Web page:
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Definitions and Potential Health Benefits of the Mediterranean Diet: Views From Experts Around the World

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Definitions and Potential Health Benefits of the Mediterranean Diet: Views From Experts Around the World

Antonia Trichopoulou et al. BMC Med.

Abstract

The Mediterranean diet has been linked to a number of health benefits, including reduced mortality risk and lower incidence of cardiovascular disease. Definitions of the Mediterranean diet vary across some settings, and scores are increasingly being employed to define Mediterranean diet adherence in epidemiological studies. Some components of the Mediterranean diet overlap with other healthy dietary patterns, whereas other aspects are unique to the Mediterranean diet. In this forum article, we asked clinicians and researchers with an interest in the effect of diet on health to describe what constitutes a Mediterranean diet in different geographical settings, and how we can study the health benefits of this dietary pattern.

Figures

Figure 1
Figure 1
Antonia Trichopoulou is Professor Emeritus at the School of Medicine, University of Athens, Greece and Vice President of the non-profit Hellenic Health Foundation. Trichopoulou was the first to develop a Mediterranean diet score to measure adherence to this diet and facilitate the study of its health effects.
Figure 2
Figure 2
Miguel A Martínez-González is Professor and Chair of the Department of Preventive Medicine and Public Health University of Navarra, Spain. Martínez-González leads Network RD 06/0045 of the PREDIMED study, the first primary prevention trial to demonstrate that consuming a Mediterranean diet reduces the incidence of major cardiovascular events. He is also a principal investigator on the SUN (Seguimiento Universidad de Navarra) cohort study, and a visiting scholar at the Department of Nutrition, Harvard School of Public Health.
Figure 3
Figure 3
Tammy Tong is undertaking her doctoral studies (PhD) at the MRC Epidemiology Unit in Cambridge, UK. Her work is focused on assessing the applicability of the Mediterranean diet in the UK context, and in examining etiological associations of the diet with cardio-metabolic disorders.
Figure 4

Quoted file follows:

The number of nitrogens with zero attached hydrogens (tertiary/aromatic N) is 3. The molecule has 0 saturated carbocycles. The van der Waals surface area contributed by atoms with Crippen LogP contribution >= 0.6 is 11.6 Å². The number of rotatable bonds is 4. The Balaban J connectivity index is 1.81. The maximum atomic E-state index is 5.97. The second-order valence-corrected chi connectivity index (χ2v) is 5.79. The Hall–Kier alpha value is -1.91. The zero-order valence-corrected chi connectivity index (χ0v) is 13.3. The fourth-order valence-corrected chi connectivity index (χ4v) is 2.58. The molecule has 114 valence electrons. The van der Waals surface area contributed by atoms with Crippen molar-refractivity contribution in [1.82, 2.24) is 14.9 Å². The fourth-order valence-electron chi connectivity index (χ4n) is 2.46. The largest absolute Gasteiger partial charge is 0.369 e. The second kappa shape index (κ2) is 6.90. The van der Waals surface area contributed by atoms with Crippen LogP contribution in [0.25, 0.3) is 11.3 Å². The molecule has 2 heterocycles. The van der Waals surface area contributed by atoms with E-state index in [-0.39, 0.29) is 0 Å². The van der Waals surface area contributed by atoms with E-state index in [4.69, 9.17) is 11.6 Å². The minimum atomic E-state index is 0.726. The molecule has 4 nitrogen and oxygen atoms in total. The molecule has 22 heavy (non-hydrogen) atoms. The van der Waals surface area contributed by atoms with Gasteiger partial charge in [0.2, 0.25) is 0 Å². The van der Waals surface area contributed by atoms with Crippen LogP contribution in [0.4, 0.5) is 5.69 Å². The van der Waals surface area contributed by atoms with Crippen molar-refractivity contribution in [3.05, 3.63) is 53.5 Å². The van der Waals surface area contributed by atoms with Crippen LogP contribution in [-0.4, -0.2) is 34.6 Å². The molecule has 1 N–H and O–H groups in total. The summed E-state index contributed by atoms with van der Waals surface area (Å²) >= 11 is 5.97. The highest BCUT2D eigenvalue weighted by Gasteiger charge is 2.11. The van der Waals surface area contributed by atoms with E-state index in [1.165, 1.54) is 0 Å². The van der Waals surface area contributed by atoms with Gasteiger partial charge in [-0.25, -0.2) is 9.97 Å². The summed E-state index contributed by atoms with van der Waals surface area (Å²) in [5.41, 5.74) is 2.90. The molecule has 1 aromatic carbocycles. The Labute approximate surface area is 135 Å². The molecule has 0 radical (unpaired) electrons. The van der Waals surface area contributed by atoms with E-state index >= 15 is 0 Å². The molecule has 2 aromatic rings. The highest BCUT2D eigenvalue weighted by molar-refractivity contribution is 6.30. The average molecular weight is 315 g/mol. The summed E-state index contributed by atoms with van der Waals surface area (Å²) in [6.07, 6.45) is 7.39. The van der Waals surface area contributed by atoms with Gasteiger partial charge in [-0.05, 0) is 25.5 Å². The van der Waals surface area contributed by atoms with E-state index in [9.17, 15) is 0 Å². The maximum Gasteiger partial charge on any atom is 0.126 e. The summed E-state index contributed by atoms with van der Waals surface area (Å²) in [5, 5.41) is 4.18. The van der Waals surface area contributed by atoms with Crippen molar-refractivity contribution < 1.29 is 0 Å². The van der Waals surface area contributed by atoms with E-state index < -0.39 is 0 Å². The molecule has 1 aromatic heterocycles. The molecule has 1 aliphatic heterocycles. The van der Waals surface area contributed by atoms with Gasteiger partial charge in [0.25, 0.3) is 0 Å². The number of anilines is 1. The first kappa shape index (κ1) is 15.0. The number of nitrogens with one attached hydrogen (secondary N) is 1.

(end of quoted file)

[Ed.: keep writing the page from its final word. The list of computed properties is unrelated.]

Figure 4
Nita Forouhi is the Group Leader of the nutritional epidemiology program at the MRC Epidemiology Unit in Cambridge, UK. Trained in Medicine, Epidemiology and Public Health, Nita is interested in etiology, prevention and between-population differences. Nita is leading a program of research that aims to understand the association between diet/nutrition and the risk of diabetes, obesity and related disorders. Her research has a particular focus on developing and using improved methods to assess diet, including the use of objectively measured nutritional biomarkers.
Figure 5
Figure 5
The Mediterranean diet pyramid. Reproduced from [19], who encourage use of this image without restriction.
Figure 6
Figure 6
Shweta Khandelwal is currently working as a Research Scientist and Adjunct Assistant Professor at the PHFI, New Delhi. She is a trained public health nutritionist and her current research is focused on exploring the role of omega-3 fatty acids on cardiovascular disease risk factors among the Indian population. She is also the lead for capacity building initiatives in Public Health Nutrition at PHFI and CCDC.
Figure 7
Figure 7
Dorairaj Prabhakaran is a cardiologist and epidemiologist by training. He served as Additional Professor of Cardiology at AIIMS until 2007, when he became the Executive Director of the Initiative for Cardiovascular Health Research in Developing Countries (IC Health) and the CCDC. He is also the Director of the NHLBI-United Health funded Center of Excellence in Cardio-metabolic Risk Reduction in South Asia (CoE-CARRS) at the PHFI which is one of the eleven centers worldwide supported under the Global Health Initiative of NHLBI, USA. His research work spans from mechanistic research to understand the causes of the increased propensity of cardiovascular diseases among Indians to developing potential solutions for CVDs through translational research and human resource development. CVDs, cardiovascular diseases; NHLBI, National Heart, Lung and Blood Institute.
Figure 8
Figure 8
Dariush Mozaffarian is Dean of the Friedman School of Nutrition Science & Policy at Tufts University. His research focuses on the effects of lifestyle, particularly diet, on cardiometabolic health and disease, on the global impacts of suboptimal nutrition on chronic diseases, and on the effectiveness of policies to improve diet and reduce disease risk. Image credit: Kent Dayton.
Figure 9
Figure 9
Michel de Lorgeril is a cardiologist and nutritionist at the French National Centre for Scientific Research and the School of Medicine at Grenoble University, France. In the 1990s he proposed a theory to explain the French paradox (low mortality rate from cardiac disease in France compared with UK and USA despite similar risk profiles), and his research group demonstrated that the plant omega-3 fatty acid (alpha-linolenic acid) is cardioprotective. Michel de Lorgeril was the principal investigator on the landmark Lyon Diet Heart Study, the first clinical trial to demonstrate the beneficial effects of the Mediterranean diet in the prevention of ischemic heart disease.

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